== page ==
$(W^*, b^* ) = argmax(w, b) [ \frac{2}{||W||}]$ or $argmin(a,b)\frac{||w||}{2}$ such that $y^i(W^TX+b)>=0$ for all points lie on either side of the hyperplane. This is the constraint optimization problem we have to solve while doing classification/regression using SVM.

The aforementioned optimization cannot be done for points identified as misclassified after we select the margin maximization hyperplane. Hence such an optimization condition is called hard margin SVM.

But we can modify this equation to some extent, if the point is at halfway between $H$ and $H^+$,

The equation becomes,
$y^i(W^T X+b)=+1-0.5=0.5$
If it is between H and $H^-$,
$y^i(W^T X+b)=+1-1.5=-0.5$ and so on
In general, $y^i(W^T X+b) =1-\epsilon$

Where $\epsilon$ is the distance of the misclassified point from the hyperplane in the incorrect direction.

Hence the generalized form of optimization problem becomes,

$(W^*, b^* ) = argmin(w,b) \frac{||w||}{2}+K \frac{1}{n}(\epsilon_i)$ such that $y^i(W^TX+b)>=1-\epsilon_i$ for all i and $\epsilon_i>=0$

Here, $K$ is the hyperparameter and $\frac{1}{n (\epsilon_i)}$ is the average distance of misclassified points from the hyperplane.

The term $\frac{1}{n(\epsilon_i)}$ is the hinge loss of the model which we want to minimize. This formulation of SVM is called soft margin SVM or the primal form SVM.

As the value of hyperparameter increases, $\frac{1}{n \epsilon_i}$ decreases in order to balance the overall weightage of the second term. Hence the tendency of the model to misclassify points reduces. But higher values of hyperparameter often led to
overfitting of the model.

In contrary if the value of hyperparameter is low, the first term is the equation which is the regularization term become more important and it led to overfitting the model.

The equation for soft margin SVM can be rewritten as,

$\max_\alpha \sum_{i=1}^m\alpha_i -\frac{1}{2}\sum_{i=1}^m\sum_{j=1}^m\alpha_i\alpha_jy_iy_jx_i\cdot x_j \\ subject\space to\space \alpha_i \ge 0, i=1…m, \sum_{i=1}^m{a_iy_i}=0$

Here $K(x_i, x_j)$ are called kernal function. The equation is called kernel SVM. Whereas, the equation of SVM without replacement to kernel function are called linear SVM If we are given a query point $x_q$ , we can easily find the class label of it with the help of this kernel function such that, the class label of $X_q$, that is,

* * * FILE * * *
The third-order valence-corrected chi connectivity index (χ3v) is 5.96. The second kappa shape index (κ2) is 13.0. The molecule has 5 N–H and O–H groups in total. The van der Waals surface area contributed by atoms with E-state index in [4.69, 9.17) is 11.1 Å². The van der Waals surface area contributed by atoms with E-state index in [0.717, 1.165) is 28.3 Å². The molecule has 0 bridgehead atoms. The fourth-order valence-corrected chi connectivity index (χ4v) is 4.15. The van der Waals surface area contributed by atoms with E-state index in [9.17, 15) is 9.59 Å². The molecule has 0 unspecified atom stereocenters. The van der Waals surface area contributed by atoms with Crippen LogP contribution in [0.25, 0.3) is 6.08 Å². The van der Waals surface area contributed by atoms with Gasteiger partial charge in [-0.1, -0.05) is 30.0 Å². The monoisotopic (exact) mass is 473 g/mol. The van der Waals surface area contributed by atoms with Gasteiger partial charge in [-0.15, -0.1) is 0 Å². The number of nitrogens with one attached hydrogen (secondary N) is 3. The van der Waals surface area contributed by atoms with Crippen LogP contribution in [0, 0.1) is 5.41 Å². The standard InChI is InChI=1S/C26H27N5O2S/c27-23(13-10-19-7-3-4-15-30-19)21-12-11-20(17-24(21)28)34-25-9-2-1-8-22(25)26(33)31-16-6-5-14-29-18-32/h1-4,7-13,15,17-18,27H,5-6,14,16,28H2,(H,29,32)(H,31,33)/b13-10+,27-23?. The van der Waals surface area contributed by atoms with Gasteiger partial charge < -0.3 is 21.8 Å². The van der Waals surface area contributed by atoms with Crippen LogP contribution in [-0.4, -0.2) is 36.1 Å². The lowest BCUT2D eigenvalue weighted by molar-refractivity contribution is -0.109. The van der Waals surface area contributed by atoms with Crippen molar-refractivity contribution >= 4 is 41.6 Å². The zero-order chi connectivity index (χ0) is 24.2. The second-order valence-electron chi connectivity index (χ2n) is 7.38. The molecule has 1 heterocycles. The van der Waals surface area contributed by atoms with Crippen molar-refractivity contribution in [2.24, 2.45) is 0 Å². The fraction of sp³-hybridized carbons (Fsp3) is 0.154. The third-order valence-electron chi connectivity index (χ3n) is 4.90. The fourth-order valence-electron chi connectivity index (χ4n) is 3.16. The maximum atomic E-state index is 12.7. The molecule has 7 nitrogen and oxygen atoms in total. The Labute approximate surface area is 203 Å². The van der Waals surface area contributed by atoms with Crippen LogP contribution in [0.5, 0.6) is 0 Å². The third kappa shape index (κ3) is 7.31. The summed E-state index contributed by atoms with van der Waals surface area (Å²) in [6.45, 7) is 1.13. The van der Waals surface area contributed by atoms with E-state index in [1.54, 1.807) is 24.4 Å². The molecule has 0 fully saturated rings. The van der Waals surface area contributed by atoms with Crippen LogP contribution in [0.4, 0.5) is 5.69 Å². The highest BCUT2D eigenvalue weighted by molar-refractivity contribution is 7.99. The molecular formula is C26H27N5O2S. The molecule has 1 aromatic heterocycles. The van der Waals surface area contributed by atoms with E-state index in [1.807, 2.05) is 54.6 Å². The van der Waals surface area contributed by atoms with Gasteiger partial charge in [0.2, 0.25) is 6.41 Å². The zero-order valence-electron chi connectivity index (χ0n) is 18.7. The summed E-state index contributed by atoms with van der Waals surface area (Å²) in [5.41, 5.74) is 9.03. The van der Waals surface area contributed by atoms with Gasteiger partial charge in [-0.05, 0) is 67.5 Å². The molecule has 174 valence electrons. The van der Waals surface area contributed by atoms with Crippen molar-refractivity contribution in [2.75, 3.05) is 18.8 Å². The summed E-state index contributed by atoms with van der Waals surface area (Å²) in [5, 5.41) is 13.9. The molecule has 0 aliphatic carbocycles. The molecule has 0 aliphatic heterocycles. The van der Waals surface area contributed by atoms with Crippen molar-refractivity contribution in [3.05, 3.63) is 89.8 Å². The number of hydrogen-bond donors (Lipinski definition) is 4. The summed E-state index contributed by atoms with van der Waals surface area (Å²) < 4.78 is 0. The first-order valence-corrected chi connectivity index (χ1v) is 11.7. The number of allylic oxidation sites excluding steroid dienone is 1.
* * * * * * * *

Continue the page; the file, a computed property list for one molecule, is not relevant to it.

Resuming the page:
In situations when the data points belong to different classes are distributed as in fig. and difficult to separate with a hyperplane as, linear SVM fails. In such situations kernel SVM with correct kernel function can solve the problem.

Support vector machines kernel functions converts non separable problems to separable forms by transforming low dimensional input space to higher dimensional space. We can custom select the suitable kernel such as linear, polynomial, RBF(Radial Basis Function) or sigmoid for particular problem.

Unit vector normal to a plane w.r.t point of interest

The following code snippet creates and plots a 2D plane, a data point and the unit normal vector of the plane w.r.t to the data point.

import numpy as np
import matplotlib.pyplot as plt
from random import random, randint


def generateParams():
    m = random()-0.5
    return m, C

def generateData(m, C):
    x = np.arange(XSTART, XSTOP)
    y = m*x+C
    return x, y, p, q

def plotScene1(x, y, p, q):
    plt.plot(x, y, c='k', label='2d plane')
    plt.scatter(p, q, c='m', marker='*', label='data point')

def plotScene2(w1, w0, x1, x0):
    svector = np.array([w1, w0])
    norm_vector = svector/np.linalg.norm(svector)
    plt.quiver(x1, x0, norm_vector[0], norm_vector[1], label='normal vector')

if __name__ == '__main__':
    slope, intercept = generateParams()
    x, y, p, q = generateData(slope, intercept)
    plotScene1(x, y, p, q)
    plotScene2(1, -1/slope, p, q)

Plot showing plane and normal vector to the plane


Support vector machines use hyperplanes or kernel functions to perform classification/regression of features based on the geometry of distribution of data points in space. To be concise, SVM is a supervised machine learning model works based on the geometrical properties of the features under consideration for the study.